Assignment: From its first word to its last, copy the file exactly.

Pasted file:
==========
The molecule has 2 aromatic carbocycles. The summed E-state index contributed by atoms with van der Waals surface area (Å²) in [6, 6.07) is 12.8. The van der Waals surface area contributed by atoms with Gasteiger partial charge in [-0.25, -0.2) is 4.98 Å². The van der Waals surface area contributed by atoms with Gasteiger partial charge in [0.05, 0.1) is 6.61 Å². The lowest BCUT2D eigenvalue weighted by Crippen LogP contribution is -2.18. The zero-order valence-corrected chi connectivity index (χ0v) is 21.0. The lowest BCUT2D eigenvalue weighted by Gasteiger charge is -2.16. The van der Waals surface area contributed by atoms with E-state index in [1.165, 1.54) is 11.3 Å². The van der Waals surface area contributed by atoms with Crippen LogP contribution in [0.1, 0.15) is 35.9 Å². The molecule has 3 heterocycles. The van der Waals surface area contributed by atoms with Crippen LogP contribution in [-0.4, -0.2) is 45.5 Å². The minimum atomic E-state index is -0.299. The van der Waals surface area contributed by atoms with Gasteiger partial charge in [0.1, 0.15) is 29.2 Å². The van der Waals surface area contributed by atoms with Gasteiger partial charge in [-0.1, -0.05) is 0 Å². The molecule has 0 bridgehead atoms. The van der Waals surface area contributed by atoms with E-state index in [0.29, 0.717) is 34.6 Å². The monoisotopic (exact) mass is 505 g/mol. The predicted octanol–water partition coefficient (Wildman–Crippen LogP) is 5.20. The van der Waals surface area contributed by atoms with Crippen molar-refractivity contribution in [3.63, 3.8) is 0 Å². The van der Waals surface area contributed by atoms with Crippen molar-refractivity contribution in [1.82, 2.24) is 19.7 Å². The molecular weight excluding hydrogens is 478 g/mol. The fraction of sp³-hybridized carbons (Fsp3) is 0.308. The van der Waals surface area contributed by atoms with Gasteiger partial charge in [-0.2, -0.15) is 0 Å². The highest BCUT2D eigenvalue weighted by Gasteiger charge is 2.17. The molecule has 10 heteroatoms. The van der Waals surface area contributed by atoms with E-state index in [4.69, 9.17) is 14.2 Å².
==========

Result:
The molecule has 2 aromatic carbocycles. The summed E-state index contributed by atoms with van der Waals surface area (Å²) in [6, 6.07) is 12.8. The van der Waals surface area contributed by atoms with Gasteiger partial charge in [-0.25, -0.2) is 4.98 Å². The van der Waals surface area contributed by atoms with Gasteiger partial charge in [0.05, 0.1) is 6.61 Å². The lowest BCUT2D eigenvalue weighted by Crippen LogP contribution is -2.18. The zero-order valence-corrected chi connectivity index (χ0v) is 21.0. The lowest BCUT2D eigenvalue weighted by Gasteiger charge is -2.16. The van der Waals surface area contributed by atoms with E-state index in [1.165, 1.54) is 11.3 Å². The van der Waals surface area contributed by atoms with Crippen LogP contribution in [0.1, 0.15) is 35.9 Å². The molecule has 3 heterocycles. The van der Waals surface area contributed by atoms with Crippen LogP contribution in [-0.4, -0.2) is 45.5 Å². The minimum atomic E-state index is -0.299. The van der Waals surface area contributed by atoms with Gasteiger partial charge in [0.1, 0.15) is 29.2 Å². The van der Waals surface area contributed by atoms with Gasteiger partial charge in [-0.1, -0.05) is 0 Å². The molecule has 0 bridgehead atoms. The van der Waals surface area contributed by atoms with E-state index in [0.29, 0.717) is 34.6 Å². The monoisotopic (exact) mass is 505 g/mol. The predicted octanol–water partition coefficient (Wildman–Crippen LogP) is 5.20. The van der Waals surface area contributed by atoms with Crippen molar-refractivity contribution in [3.63, 3.8) is 0 Å². The van der Waals surface area contributed by atoms with Crippen molar-refractivity contribution in [1.82, 2.24) is 19.7 Å². The molecular weight excluding hydrogens is 478 g/mol. The fraction of sp³-hybridized carbons (Fsp3) is 0.308. The van der Waals surface area contributed by atoms with Gasteiger partial charge in [-0.2, -0.15) is 0 Å². The highest BCUT2D eigenvalue weighted by Gasteiger charge is 2.17. The molecule has 10 heteroatoms. The van der Waals surface area contributed by atoms with E-state index in [4.69, 9.17) is 14.2 Å².